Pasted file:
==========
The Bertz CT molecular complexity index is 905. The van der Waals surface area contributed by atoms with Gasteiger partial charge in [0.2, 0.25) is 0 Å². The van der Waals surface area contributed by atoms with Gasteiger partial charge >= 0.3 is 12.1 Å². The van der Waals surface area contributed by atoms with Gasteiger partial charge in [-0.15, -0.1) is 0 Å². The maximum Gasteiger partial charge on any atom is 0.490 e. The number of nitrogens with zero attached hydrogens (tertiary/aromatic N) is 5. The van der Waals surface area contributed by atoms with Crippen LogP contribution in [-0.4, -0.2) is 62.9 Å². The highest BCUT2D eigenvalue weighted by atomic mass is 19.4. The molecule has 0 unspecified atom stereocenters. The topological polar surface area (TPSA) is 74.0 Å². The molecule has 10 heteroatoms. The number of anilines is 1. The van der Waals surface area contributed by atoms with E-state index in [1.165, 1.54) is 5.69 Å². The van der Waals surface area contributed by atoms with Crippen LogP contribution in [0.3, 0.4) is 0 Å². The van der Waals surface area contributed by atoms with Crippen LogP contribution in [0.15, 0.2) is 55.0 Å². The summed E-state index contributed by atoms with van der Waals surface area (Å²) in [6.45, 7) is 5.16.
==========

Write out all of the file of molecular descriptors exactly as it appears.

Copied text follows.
The Bertz CT molecular complexity index is 905. The van der Waals surface area contributed by atoms with Gasteiger partial charge in [0.2, 0.25) is 0 Å². The van der Waals surface area contributed by atoms with Gasteiger partial charge >= 0.3 is 12.1 Å². The van der Waals surface area contributed by atoms with Gasteiger partial charge in [-0.15, -0.1) is 0 Å². The maximum Gasteiger partial charge on any atom is 0.490 e. The number of nitrogens with zero attached hydrogens (tertiary/aromatic N) is 5. The van der Waals surface area contributed by atoms with Crippen LogP contribution in [-0.4, -0.2) is 62.9 Å². The highest BCUT2D eigenvalue weighted by atomic mass is 19.4. The molecule has 0 unspecified atom stereocenters. The topological polar surface area (TPSA) is 74.0 Å². The molecule has 10 heteroatoms. The number of anilines is 1. The van der Waals surface area contributed by atoms with E-state index in [1.165, 1.54) is 5.69 Å². The van der Waals surface area contributed by atoms with Crippen LogP contribution in [0.3, 0.4) is 0 Å². The van der Waals surface area contributed by atoms with Crippen LogP contribution in [0.15, 0.2) is 55.0 Å². The summed E-state index contributed by atoms with van der Waals surface area (Å²) in [6.45, 7) is 5.16.